To what extent do sex differences in terms of neurocognition and language recall affect the performance of each sex in terms of episodic memory tasks.

Nixon, Georgia (2012) To what extent do sex differences in terms of neurocognition and language recall affect the performance of each sex in terms of episodic memory tasks. BA dissertation, University of Portsmouth.

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    Abstract

    The question of whether women outperform men at memory tasks is a controversial topic. In almost every study women have been found to excel at word recall in almost every circumstance. The aim of the present investigation was to determine whether a study on gender and language recall supported or contradicted common claims that the female gender outperforms males in this area. The study combined two experiments, one which differed in length and one which aimed to be gender-biased. The aim of this was to determine the affects of experiments that gradually became more difficult, and the affects of experiments that were specifically aimed at each gender.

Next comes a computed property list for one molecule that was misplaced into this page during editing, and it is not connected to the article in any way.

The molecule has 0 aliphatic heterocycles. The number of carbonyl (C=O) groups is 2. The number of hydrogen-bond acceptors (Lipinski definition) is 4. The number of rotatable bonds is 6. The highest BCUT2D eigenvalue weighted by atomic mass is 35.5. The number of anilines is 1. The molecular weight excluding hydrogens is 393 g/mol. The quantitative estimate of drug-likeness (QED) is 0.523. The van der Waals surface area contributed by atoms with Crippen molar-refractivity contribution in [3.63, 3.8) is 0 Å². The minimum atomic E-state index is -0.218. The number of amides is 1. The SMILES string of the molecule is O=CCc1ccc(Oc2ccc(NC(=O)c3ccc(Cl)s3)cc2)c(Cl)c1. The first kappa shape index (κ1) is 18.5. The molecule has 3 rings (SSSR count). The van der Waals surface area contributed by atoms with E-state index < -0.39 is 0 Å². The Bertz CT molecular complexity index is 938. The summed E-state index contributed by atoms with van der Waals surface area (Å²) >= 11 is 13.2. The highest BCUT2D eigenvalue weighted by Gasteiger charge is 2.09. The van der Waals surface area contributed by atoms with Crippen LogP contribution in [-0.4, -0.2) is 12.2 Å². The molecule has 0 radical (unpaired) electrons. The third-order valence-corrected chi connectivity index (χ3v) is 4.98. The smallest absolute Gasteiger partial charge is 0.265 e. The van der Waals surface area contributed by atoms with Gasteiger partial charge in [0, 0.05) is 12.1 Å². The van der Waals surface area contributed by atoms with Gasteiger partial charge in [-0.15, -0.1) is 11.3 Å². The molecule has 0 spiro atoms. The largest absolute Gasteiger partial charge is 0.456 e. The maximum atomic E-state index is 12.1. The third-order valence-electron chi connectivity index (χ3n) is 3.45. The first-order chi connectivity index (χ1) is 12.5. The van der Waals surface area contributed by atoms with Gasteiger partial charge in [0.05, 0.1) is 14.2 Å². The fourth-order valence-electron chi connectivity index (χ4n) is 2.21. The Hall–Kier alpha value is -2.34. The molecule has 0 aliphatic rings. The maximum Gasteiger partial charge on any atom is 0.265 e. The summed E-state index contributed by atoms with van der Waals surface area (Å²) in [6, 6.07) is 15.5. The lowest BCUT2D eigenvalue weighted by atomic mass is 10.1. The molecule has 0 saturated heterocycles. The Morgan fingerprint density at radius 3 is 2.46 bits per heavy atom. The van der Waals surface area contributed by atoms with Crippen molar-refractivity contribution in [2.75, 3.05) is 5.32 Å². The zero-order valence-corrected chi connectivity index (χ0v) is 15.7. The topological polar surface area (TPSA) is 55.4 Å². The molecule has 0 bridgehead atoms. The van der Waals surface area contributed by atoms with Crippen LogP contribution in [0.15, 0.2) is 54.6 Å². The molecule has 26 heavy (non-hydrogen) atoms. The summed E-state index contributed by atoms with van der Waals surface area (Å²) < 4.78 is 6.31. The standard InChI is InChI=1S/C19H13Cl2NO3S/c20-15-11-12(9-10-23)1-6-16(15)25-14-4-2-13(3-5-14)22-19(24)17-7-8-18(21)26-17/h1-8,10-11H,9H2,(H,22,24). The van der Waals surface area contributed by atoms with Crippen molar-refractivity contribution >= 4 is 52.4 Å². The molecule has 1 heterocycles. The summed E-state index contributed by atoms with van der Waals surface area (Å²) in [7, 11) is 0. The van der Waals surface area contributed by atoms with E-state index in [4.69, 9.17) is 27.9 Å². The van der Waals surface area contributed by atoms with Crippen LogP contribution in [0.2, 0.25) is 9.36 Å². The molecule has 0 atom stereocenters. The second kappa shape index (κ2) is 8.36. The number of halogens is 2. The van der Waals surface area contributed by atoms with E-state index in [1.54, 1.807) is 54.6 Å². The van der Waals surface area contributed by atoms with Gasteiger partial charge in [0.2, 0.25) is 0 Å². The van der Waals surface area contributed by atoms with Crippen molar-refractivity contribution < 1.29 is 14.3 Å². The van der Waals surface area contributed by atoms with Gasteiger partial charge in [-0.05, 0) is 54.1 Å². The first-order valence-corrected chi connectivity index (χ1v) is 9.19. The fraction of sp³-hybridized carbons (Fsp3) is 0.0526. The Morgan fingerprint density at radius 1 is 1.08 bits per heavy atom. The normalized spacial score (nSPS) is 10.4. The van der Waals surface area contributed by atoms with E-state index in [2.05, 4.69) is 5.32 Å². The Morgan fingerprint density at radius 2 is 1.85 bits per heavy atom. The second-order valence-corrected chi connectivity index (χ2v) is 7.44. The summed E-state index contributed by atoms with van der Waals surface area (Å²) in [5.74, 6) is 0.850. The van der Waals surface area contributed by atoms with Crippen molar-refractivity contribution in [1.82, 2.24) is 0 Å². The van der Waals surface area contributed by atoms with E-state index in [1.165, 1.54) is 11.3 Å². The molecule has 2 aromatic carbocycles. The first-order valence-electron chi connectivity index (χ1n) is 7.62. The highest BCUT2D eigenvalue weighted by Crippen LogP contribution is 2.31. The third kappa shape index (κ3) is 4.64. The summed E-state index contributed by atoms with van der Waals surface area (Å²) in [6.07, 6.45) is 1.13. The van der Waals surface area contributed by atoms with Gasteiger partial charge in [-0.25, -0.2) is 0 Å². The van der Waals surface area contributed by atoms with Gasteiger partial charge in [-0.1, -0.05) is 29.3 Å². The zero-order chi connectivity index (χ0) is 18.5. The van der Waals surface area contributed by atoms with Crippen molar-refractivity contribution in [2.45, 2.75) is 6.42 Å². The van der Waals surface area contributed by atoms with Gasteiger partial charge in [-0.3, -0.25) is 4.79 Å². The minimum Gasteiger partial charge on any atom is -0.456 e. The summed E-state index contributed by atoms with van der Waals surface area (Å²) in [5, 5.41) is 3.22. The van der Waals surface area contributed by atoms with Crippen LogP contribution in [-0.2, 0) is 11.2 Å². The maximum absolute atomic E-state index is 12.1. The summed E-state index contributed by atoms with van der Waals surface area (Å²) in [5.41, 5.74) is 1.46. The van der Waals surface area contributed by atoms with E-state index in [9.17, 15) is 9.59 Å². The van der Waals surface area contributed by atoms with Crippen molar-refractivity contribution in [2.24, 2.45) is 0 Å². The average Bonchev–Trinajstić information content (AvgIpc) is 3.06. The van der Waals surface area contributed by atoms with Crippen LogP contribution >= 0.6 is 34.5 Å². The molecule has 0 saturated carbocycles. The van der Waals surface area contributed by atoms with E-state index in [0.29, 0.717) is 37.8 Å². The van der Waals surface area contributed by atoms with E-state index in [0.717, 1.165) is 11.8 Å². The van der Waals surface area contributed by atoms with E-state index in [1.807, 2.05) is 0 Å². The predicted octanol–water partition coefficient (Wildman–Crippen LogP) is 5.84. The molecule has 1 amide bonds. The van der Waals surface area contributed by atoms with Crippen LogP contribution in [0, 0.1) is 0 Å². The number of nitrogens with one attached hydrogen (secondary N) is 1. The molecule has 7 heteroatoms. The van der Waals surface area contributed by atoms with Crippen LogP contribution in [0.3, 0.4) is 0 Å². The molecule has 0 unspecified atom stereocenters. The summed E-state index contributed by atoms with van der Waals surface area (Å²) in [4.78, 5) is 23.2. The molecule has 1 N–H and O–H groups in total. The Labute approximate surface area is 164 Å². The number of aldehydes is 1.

This study focused on the neurocognition of words and how biological differences between genders affect the performance of a participant in terms of memory tasks. The motivation behind this study was to explore the human brain and combine both neurolinguistics and sociolinguistics in order to research whether biological gender differences have a profound effect on performance in terms of language research.
    The techniques employed in the following study, were the gathering and recording of forty participants attempting six different recall tasks. The data has then been analysed in terms of statistical significance, producing the conclusion that females are indeed, slightly more efficient at language recall tasks, although only marginally. The objectives for the study were to add weight to the current literature suggesting a female advantage in terms of episodic memory and this has been achieved to an extent. Although there are still further conclusions to be drawn in this area, and given the opportunity this experiment would warrant being replicated on a much larger scale.

    Item Type: Dissertation
    Departments/Research Groups: Faculty of Humanities and Social Sciences > School of Languages and Area Studies
    Depositing User: Jane Polwin
    Date Deposited: 19 Nov 2012 11:07
    Last Modified: 28 Jan 2015 12:11
    URI: http://eprints.port.ac.uk/id/eprint/9715

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